Location in Litchfield County, Connecticut
|o Type||Selectman-town meeting|
|o First selectman||Robert P. Valentine (R)|
|o Selectman||Steven Romano (R)|
|o Selectman||Dexter Kinsella (D)|
|o Total||45.2 sq mi (117.1 km2)|
|o Land||43.7 sq mi (113.1 km2)|
|o Water||1.5 sq mi (4.0 km2)|
|Elevation||1,319 ft (402 m)|
|o Density||71/sq mi (27/km2)|
|Time zone||UTC-5 (Eastern)|
|o Summer (DST)||UTC-4 (Eastern)|
|GNIS feature ID||0213433|
According to the United States Census Bureau, the town has a total area of 45.2 square miles (117 km2), of which, 43.7 square miles (113 km2) of it is land and 1.5 square miles (3.9 km2) of it (3.43%) is water. A large portion of the Mohawk State Forest is located in the town. The Appalachian Trail formerly passed through the town until it was re-routed west of the Housatonic River.
Other minor communities and geographic areas in the town are: Hall Meadow, North Goshen, Tyler Lake, West Side, and Woodridge Lake. Woodrige lake is private. It is only available to residents (it is not a gated community). They have access to the clubhouse, and all of the lake's beaches.
The town was incorporated in 1739, one year after settlement of the town center began. The community was named after the Land of Goshen, in Egypt. The Congregational Church was founded the following year. During the 18th century, Goshen was a farming, and later, prosperous business community. The town manufactured musket rifles during the American Revolution. Other notable business include the pineapple cheese factory and the Brooks pottery shop.
The first school in Goshen was built in 1753. A seminary for young women was established in 1819. The Goshen Academy was established several years later and became a well-regarded preparatory school during the 19th century.
Historic sites in the town include:
As of the census of 2000, there were 2,697 people, 1,066 households, and 814 families residing in the town. The population density was 61.8 people per square mile (23.9/km²). There were 1,482 housing units at an average density of 33.9 per square mile (13.1/km²). The racial makeup of the town was 98.26% White, 0.48% African American, 0.15% Native American, 0.74% Asian, and 0.37% from two or more races. Hispanic or Latino of any race were 1.22% of the population.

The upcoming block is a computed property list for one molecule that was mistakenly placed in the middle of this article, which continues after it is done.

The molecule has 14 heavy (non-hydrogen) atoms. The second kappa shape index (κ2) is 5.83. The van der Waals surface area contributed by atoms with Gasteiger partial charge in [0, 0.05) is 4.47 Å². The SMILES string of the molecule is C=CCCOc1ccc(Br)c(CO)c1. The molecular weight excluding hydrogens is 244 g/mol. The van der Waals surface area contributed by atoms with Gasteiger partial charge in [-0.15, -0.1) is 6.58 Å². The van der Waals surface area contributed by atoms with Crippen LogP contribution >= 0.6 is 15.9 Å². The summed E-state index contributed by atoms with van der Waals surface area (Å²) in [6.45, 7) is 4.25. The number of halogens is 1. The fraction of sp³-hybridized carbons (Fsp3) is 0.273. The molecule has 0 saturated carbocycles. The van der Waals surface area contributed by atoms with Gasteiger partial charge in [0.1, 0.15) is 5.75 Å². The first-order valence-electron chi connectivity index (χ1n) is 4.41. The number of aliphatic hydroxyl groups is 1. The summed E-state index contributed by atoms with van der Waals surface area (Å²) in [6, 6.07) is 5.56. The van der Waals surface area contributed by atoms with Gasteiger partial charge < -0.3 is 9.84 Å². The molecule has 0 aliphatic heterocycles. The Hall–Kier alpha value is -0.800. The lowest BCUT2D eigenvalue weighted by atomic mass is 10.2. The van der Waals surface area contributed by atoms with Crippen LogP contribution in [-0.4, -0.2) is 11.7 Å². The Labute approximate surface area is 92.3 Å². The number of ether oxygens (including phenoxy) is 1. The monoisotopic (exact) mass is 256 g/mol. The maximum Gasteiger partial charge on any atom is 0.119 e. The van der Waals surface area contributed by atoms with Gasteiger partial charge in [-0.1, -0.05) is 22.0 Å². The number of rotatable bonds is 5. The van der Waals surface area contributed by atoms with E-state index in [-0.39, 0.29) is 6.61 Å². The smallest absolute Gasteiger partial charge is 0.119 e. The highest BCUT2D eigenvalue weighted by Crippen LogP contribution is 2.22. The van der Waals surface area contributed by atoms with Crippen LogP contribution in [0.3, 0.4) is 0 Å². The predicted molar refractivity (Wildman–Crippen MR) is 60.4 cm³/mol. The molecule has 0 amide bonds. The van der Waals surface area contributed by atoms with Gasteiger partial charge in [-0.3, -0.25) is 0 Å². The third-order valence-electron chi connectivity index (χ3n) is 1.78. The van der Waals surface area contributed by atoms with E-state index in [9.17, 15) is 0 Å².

There were 1,066 households out of which 29.4% had children under the age of 18 living with them, 67.5% were married couples living together, 5.4% had a female householder with no husband present, and 23.6% were non-families. 20.2% of all households were made up of individuals and 6.9% had someone living alone who was 65 years of age or older. The average household size was 2.53 and the average family size was 2.91.
In the town, the population was spread out with 22.7% under the age of 18, 5.3% from 18 to 24, 25.1% from 25 to 44, 31.7% from 45 to 64, and 15.2% who were 65 years of age or older. The median age was 43 years. For every 100 females, there were 97.4 males. For every 100 females age 18 and over, there were 98.5 males.
The median income for a household in the town was $64,432, and the median income for a family was $72,452. Males had a median income of $48,125 versus $30,464 for females. The per capita income for the town was $33,925. About 2.9% of families and 3.3% of the population were below the poverty line, including 4.1% of those under age 18 and 3.9% of those age 65 or over.
|Voter registration and party enrollment as of October 25, 2005|
|Party||Active voters||Inactive voters||Total voters||Percentage|
Annually on father day weekend the Goshen Stampede is held at the Goshen Fairgrounds. Which is festival consisting of new England's largest Rodeo, Demolition Derby, Music Fest, and Truck Pull. It is also home to the Goshen players. Each Labor Day weekend the Goshen Fair takes place at the Goshen Fair Grounds on Route 63 south just outside the center of town. Similar in nature to the Agricultural Fair having farm animal judgement shows, competition and contest in log chopping, log sawing, haybale throwing and the like. There are food, art, photography, baked goods, and craft contests. Rides for children, vendors of craft goods and food vendor are also present. Attendance over the three days can range up to 50,000 people
Traditionally at the beginning of August, and usually the first Saturday, the Church of Christ presents an Annual Blueberry Festival where they sell blueberry pies, blueberries and host a blueberry breakfast. It is very well known and people from all around the area come to enjoy the festival and the pies. The blueberry pies are available for sale all year long, as well as other flavors made by hand by the congregation (apples, peach and blueberry peach as well as the blueberry). Mini pies are also sold by the church at the annual Goshen Fair on Labor Day weekend.